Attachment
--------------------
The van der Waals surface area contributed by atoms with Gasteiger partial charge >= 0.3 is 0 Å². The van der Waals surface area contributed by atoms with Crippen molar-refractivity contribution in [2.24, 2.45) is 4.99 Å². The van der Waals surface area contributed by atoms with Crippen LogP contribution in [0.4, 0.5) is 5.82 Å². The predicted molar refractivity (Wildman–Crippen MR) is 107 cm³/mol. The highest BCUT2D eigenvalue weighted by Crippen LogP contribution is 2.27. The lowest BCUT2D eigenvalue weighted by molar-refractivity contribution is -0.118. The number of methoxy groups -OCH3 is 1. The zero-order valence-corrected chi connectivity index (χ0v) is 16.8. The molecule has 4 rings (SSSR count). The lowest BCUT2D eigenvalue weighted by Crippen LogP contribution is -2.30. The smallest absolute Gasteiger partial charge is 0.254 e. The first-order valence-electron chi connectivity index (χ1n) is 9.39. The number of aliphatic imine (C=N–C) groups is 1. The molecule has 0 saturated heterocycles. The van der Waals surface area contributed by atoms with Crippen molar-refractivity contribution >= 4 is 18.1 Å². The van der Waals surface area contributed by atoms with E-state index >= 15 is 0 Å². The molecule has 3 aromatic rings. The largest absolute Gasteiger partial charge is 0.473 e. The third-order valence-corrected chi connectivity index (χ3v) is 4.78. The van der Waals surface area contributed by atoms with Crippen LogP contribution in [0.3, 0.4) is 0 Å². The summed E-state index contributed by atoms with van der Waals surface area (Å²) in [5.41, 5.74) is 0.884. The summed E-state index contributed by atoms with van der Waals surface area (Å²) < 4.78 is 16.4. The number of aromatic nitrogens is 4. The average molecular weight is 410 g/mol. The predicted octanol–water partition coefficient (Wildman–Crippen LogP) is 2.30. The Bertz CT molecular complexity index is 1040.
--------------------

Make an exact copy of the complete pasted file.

The van der Waals surface area contributed by atoms with Gasteiger partial charge >= 0.3 is 0 Å². The van der Waals surface area contributed by atoms with Crippen molar-refractivity contribution in [2.24, 2.45) is 4.99 Å². The van der Waals surface area contributed by atoms with Crippen LogP contribution in [0.4, 0.5) is 5.82 Å². The predicted molar refractivity (Wildman–Crippen MR) is 107 cm³/mol. The highest BCUT2D eigenvalue weighted by Crippen LogP contribution is 2.27. The lowest BCUT2D eigenvalue weighted by molar-refractivity contribution is -0.118. The number of methoxy groups -OCH3 is 1. The zero-order valence-corrected chi connectivity index (χ0v) is 16.8. The molecule has 4 rings (SSSR count). The lowest BCUT2D eigenvalue weighted by Crippen LogP contribution is -2.30. The smallest absolute Gasteiger partial charge is 0.254 e. The first-order valence-electron chi connectivity index (χ1n) is 9.39. The number of aliphatic imine (C=N–C) groups is 1. The molecule has 0 saturated heterocycles. The van der Waals surface area contributed by atoms with Crippen molar-refractivity contribution >= 4 is 18.1 Å². The van der Waals surface area contributed by atoms with E-state index >= 15 is 0 Å². The molecule has 3 aromatic rings. The largest absolute Gasteiger partial charge is 0.473 e. The third-order valence-corrected chi connectivity index (χ3v) is 4.78. The van der Waals surface area contributed by atoms with Crippen LogP contribution in [0.3, 0.4) is 0 Å². The summed E-state index contributed by atoms with van der Waals surface area (Å²) in [5.41, 5.74) is 0.884. The summed E-state index contributed by atoms with van der Waals surface area (Å²) < 4.78 is 16.4. The number of aromatic nitrogens is 4. The average molecular weight is 410 g/mol. The predicted octanol–water partition coefficient (Wildman–Crippen LogP) is 2.30. The Bertz CT molecular complexity index is 1040.